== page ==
Neuroscientists have finally figured out why speaking a new language is so hard for adults - Deepstash

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Neuroscientists have finally figured out why speaking a new language is so hard for adults

https://www.fastcompany.com/90576971/neuroscientists-have-finally-figured-why-speaking-a-new-language-is-so-hard-for-adults

fastcompany.com

Neuroscientists have finally figured out why speaking a new language is so hard for adults
If you’re trying to speak a new foreign language, your adult brain is working against you.

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Speaking a new language is difficult for adults

  • It is easier to learn to read and understand a new language than it is to speak it.
  • According to a recent study, the adult brain compartmentalizes speech in the left hemisphere, showing minimal plasticity.
  • As people become proficient in a language, their brains use both hemispheres to read and understand, but speech production remains cornered in the left hemisphere.

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SIMILAR ARTICLES & IDEAS:

Listen

The more you expose yourself to the new language, the sooner you will become familiar with its sounds and structures. Familiarity, in turn, will speed understanding.

Copy

Repeating the sounds (out loud or in your head) will give you a feel for the language. Memorize not just words, but sentences and even songs to get the rhythm and intonation of the language.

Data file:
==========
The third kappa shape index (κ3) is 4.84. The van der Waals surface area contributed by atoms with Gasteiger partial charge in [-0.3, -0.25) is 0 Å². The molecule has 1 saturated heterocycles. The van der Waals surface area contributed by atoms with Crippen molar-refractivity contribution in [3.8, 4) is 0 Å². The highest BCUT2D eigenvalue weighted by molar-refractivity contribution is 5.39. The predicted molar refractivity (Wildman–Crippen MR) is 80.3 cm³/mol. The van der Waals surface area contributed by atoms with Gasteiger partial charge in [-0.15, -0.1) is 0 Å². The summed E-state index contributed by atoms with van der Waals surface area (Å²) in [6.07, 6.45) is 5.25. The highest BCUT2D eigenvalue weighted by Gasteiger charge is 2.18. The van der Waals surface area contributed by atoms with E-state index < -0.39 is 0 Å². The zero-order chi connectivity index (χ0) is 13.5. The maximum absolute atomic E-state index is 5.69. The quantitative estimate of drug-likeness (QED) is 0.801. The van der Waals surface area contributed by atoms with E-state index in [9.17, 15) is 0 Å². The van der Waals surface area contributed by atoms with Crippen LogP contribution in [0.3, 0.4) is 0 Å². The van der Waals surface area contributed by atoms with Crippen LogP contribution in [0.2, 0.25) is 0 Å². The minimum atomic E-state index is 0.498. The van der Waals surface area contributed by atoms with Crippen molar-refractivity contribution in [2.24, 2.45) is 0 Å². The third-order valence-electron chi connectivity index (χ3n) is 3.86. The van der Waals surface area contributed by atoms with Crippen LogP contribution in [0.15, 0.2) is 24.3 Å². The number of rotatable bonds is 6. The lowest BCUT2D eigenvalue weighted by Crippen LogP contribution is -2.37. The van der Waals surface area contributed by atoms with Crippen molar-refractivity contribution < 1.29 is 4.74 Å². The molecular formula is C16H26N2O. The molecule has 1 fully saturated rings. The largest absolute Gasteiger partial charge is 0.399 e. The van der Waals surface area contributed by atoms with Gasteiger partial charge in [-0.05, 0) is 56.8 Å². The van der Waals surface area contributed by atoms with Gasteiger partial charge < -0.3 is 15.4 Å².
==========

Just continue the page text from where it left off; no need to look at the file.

Read

Read words, sentences, children’s books, newspaper articles. Read as far and near as you can, whether out loud to an audience or quietly to yourself.

Seeing the language in print helps you understand word structures. It also anchors the new sounds, and helps them get imprinted in your mind.

Learning a second language

Research shows that children are proficient at learning a second language up until the age of 18, roughly ten years later than earlier estimates. It also shows that it is best to start another lang...

The decline in language learning

There are three possible reasons why the ability to learn a language decreases at 18.

  • Social changes: At 18, late teens typically graduate high school and may no longer have the time, opportunity or learning environment to study a second language.
  • Interference: The rules of a first language may interfere with the ability to learn a second language.
  • Continuing brain development: Changes in the brain that continue during the late teens and early 20s may make learning harder.

Learning a new language

There are many examples of people who pick up a language later in life. Our ability to learn new vocabulary appears to remain constant, but most of us will not be able to master grammar like a native speaker.

Learning A New Language Fast

Though it may not seem plausible, basic communication of a new foreign language can be mastered in weeks. Learning a non-native language can be sped up by compiling a script for responding to quer...

Learning Full Speed

A will to start and self-confidence is necessary as is having the courage to speak, and not being afraid of making mistakes. The key is to immerse yourself and put your whole being to the task.

Total immersion necessitates activities like listening to the radio station of the language you are learning, reading and speaking to people.

Total Immersion

It is a good idea to master the basic skills first and focus on the grammar later, while asking for feedback and correcting yourself, learning on-the-fly.

Invest not only your head but your heart in the learning process. Practice makes perfect.